Some people develop a condition called lymphedema following breast cancer surgery and radiation therapy.
Lymphedema happens when too much lymph builds up in an area of the body. Lymph is a clear fluid that circulates throughout the body to remove waste and bacteria from tissue. This fluid moves through blood vessels and lymph nodes. Surgery that removes two or more lymph nodes cuts off or damages the pathway for the lymph. As a result, the lymph can back up into nearby tissue. This causes lymphedema. Sometimes, radiation to the chest area and/or underarm can also damage the pathway and cause lymphedema.
Lymphedema can happen months or years after breast cancer treatment. Usually people develop lymphedema in the arm or hand. Sometimes it can occur in the breast, underarm, chest, trunk and/or back.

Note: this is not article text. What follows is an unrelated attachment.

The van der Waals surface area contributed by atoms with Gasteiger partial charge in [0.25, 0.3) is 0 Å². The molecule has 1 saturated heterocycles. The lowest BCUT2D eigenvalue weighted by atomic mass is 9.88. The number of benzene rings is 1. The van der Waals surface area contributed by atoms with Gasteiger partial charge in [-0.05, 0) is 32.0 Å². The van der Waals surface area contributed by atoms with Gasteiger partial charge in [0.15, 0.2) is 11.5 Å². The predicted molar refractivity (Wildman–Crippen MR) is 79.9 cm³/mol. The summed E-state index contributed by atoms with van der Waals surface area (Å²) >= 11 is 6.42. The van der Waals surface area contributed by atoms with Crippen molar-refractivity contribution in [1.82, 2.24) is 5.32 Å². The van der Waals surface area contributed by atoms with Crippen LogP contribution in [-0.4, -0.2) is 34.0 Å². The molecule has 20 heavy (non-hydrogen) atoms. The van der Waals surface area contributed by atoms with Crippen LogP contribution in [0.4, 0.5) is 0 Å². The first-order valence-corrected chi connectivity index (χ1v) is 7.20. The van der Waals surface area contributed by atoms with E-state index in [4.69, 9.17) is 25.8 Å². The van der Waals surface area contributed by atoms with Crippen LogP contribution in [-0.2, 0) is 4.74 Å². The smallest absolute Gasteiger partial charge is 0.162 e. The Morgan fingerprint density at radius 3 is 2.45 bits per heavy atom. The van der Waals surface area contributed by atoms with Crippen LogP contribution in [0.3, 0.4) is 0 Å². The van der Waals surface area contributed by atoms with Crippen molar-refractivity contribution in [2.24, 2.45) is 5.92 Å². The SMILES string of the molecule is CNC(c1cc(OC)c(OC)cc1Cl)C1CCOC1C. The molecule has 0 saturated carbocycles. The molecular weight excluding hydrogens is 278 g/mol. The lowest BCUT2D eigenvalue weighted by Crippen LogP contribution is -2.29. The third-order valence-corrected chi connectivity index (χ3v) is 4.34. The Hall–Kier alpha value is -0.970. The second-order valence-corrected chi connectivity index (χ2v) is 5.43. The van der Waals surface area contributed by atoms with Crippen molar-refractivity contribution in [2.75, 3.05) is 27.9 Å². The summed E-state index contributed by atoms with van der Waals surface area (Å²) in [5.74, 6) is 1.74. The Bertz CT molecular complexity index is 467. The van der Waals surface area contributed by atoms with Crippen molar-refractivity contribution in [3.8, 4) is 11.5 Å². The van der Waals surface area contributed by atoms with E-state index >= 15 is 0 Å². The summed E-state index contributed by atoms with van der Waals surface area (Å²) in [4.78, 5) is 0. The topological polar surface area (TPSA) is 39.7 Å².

Lymphedema is not painful or life threatening. But it can cause severe swelling. It can also cause the tissue under the skin to permanently thicken or scar.
Specialists at ReVital can teach you about the risk factors for lymphedema. They can also help you learn how to prevent and manage lymphedema should it occur.
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